In 1992, thousands of people saw a fireball caused by a 27-pound meteorite streaking across the sky, before it landed in Peekskill, New York, slamming into a Chevrolet Malibu. Nobody was injured in the impact, but the car was heavily damaged.
The only documented case of a person being injured by a meteorite took place in Sylacauga, Alabama, in 1954. That is when an 8½ pound meteorite tore through the ceiling of a home and struck the woman who lived in the house in the hip as she slept on her couch.
By comparison, the meteorite that formed Meteor Crater is estimated to have been 150 feet in diameter and weighing several hundred thousand pounds. Scientists say that if such a meteorite were to land on earth today, the results could be catastrophic. The impact would cause a substantial initial blast, followed by tsunamis, wildfires, prolonged darkness, and atmospheric effects such as increased cooling or warming.
The Meteor Crater Interactive Learning Center features 24 exciting exhibits, making it the most extensive and informative museum of its type in the world. The Learning Center also includes two interactive computer displays that contain information and high-tech graphics on space, meteorites and asteroids, the solar system, and the Shoemaker-Levy 9 comet that impacted Jupiter.
Many specimens of meteorites are on display for visitors to view and touch, including a 1,400-pound fragment from the meteorite that formed the crater, the largest ever found in the region.
An 80 seat, widescreen theater shows a video titled Collisions and Impacts throughout the day that explains meteors and meteorites and their role in science.
Outside, there are four observation areas behind the Learning Center, where visitors can view the crater from inside the rim. Although Meteor Crater today is over 4,000 feet across and 550 feet deep, observation telescopes give visitors a close up look at points of interest in the crater. The sheer size of Meteor Crater is not comprehendible until you stand on the rim and look down into the hole itself.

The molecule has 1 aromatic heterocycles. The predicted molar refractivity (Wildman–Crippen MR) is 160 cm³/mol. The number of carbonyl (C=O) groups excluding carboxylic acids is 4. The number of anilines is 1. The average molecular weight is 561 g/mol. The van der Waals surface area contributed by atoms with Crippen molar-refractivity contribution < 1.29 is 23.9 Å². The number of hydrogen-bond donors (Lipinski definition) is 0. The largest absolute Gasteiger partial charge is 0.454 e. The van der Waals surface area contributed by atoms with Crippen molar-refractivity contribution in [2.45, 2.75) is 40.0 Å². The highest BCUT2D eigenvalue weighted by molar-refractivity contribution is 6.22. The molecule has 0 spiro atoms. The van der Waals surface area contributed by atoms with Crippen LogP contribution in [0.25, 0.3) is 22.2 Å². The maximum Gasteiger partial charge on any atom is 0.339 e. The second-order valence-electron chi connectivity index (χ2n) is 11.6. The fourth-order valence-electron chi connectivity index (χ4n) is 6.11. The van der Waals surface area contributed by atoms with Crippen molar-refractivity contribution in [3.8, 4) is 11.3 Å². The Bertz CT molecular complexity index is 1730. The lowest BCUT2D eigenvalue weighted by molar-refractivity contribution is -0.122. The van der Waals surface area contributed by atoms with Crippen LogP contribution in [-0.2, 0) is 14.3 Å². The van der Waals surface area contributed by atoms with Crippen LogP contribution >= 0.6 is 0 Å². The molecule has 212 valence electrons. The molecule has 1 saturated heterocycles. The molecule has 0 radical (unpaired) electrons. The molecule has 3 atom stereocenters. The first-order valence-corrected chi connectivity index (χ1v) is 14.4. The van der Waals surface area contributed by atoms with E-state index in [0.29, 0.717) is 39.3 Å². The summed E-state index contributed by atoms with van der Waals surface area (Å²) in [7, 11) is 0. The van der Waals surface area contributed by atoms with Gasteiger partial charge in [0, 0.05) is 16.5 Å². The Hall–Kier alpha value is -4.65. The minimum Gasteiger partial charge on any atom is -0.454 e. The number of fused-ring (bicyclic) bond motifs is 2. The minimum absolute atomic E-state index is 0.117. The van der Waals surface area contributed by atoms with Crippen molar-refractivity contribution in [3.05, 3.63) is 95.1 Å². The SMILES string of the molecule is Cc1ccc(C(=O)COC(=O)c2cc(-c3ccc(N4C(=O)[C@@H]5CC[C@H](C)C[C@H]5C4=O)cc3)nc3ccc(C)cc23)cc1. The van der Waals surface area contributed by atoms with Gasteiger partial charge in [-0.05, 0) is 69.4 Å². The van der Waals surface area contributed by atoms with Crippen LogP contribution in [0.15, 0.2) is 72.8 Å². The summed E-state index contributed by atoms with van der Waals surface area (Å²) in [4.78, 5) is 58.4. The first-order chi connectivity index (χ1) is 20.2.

Daily guided rim tours take visitors 1/3 mile around the crater rim. The tours leave hourly from 9:15 a.m. until 2:15 p.m. and last about one hour, weather permitting. Because the terrain is rough, proper hiking shoes are required for the tour.
From 1963 to 1970, astronauts trained at Meteor Crater for Apollo missions to the moon, and today the Astronaut Memorial Park features the names of America’s astronauts displayed on a Wall of Fame. An Apollo space capsule is on display in the outdoor park.
The gift shop at Meteor Crater sells souvenirs, unique gift items, and jewelry, and includes a sandwich shop. Elevators and lifts provide access to the Learning Center, gift shop, and observation area immediately behind the Learning Center.
At the base of the hill leading up to the crater, Meteor Crater RV Park features 71 pull-through spaces. The park has private individual restroom and shower facilities, including two designated handicap accessible restroom/showers. The park also includes a recreation room, playground, laundry, country store, and a gas station.
The RV park makes an excellent base for exploring not only Meteor Crater, but also other northern Arizona points of interest, including Flagstaff, Route 66, the Grand Canyon, Sedona, Walnut Canyon, and Winslow.
Meteor Crater is located 35 miles east of Flagstaff, Arizona, at Exit 233 on Interstate 40. The Visitor Center is open daily from 7 a.m. to 7 p.m. from Memorial Day to September 15, and 8 a.m. to 5 p.m. the rest of the year. Admission is $22 for adults, $20 for seniors age 60 and older, and $13 for children ages 6 – 12. Children age 5 and under are free. There is parking for RVs at the Visitor Center.
For more information on Meteor Crater, call (800) 289-5898 or visit their website at www.meteorcrater.com. For information and reservations at Meteor Crater RV Park, call (800) 478-4002.
Thought For The Day – Non-alcohol beer is for people who don’t want to get drunk but do like to pee.